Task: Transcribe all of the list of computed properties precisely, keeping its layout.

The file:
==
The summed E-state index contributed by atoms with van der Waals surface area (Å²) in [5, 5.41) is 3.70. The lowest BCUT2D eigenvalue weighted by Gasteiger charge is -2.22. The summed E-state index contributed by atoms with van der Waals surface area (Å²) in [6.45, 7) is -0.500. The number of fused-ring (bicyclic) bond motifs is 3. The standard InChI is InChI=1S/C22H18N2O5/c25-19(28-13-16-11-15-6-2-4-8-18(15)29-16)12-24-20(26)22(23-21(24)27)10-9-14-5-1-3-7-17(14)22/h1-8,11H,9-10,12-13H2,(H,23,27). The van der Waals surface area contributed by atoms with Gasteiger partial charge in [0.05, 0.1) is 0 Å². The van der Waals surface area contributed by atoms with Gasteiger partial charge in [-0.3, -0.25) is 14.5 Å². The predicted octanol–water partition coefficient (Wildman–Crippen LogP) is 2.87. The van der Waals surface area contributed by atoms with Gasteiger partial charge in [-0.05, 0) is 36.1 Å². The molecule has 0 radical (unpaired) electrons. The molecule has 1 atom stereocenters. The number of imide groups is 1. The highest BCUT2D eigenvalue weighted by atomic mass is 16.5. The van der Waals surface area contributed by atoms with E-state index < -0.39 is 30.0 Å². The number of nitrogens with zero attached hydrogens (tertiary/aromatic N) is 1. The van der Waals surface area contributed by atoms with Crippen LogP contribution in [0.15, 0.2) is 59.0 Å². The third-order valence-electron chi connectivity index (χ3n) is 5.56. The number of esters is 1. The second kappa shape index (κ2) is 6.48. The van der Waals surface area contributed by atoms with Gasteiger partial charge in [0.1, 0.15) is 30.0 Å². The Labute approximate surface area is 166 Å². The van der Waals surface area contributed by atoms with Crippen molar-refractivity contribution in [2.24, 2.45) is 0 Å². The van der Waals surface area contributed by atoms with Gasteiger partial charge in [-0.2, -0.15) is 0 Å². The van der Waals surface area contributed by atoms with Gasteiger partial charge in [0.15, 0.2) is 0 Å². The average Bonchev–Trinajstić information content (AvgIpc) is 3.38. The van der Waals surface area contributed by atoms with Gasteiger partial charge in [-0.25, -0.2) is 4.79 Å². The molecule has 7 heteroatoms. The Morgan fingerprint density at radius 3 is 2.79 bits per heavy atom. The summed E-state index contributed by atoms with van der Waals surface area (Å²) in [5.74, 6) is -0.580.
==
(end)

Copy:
The summed E-state index contributed by atoms with van der Waals surface area (Å²) in [5, 5.41) is 3.70. The lowest BCUT2D eigenvalue weighted by Gasteiger charge is -2.22. The summed E-state index contributed by atoms with van der Waals surface area (Å²) in [6.45, 7) is -0.500. The number of fused-ring (bicyclic) bond motifs is 3. The standard InChI is InChI=1S/C22H18N2O5/c25-19(28-13-16-11-15-6-2-4-8-18(15)29-16)12-24-20(26)22(23-21(24)27)10-9-14-5-1-3-7-17(14)22/h1-8,11H,9-10,12-13H2,(H,23,27). The van der Waals surface area contributed by atoms with Gasteiger partial charge in [0.05, 0.1) is 0 Å². The van der Waals surface area contributed by atoms with Gasteiger partial charge in [-0.3, -0.25) is 14.5 Å². The predicted octanol–water partition coefficient (Wildman–Crippen LogP) is 2.87. The van der Waals surface area contributed by atoms with Gasteiger partial charge in [-0.05, 0) is 36.1 Å². The molecule has 0 radical (unpaired) electrons. The molecule has 1 atom stereocenters. The number of imide groups is 1. The highest BCUT2D eigenvalue weighted by atomic mass is 16.5. The van der Waals surface area contributed by atoms with E-state index < -0.39 is 30.0 Å². The number of nitrogens with zero attached hydrogens (tertiary/aromatic N) is 1. The van der Waals surface area contributed by atoms with Crippen LogP contribution in [0.15, 0.2) is 59.0 Å². The third-order valence-electron chi connectivity index (χ3n) is 5.56. The number of esters is 1. The second kappa shape index (κ2) is 6.48. The van der Waals surface area contributed by atoms with Gasteiger partial charge in [0.1, 0.15) is 30.0 Å². The Labute approximate surface area is 166 Å². The van der Waals surface area contributed by atoms with Crippen molar-refractivity contribution in [2.24, 2.45) is 0 Å². The van der Waals surface area contributed by atoms with Gasteiger partial charge in [-0.2, -0.15) is 0 Å². The van der Waals surface area contributed by atoms with Gasteiger partial charge in [0.15, 0.2) is 0 Å². The average Bonchev–Trinajstić information content (AvgIpc) is 3.38. The van der Waals surface area contributed by atoms with Gasteiger partial charge in [-0.25, -0.2) is 4.79 Å². The molecule has 7 heteroatoms. The Morgan fingerprint density at radius 3 is 2.79 bits per heavy atom. The summed E-state index contributed by atoms with van der Waals surface area (Å²) in [5.74, 6) is -0.580.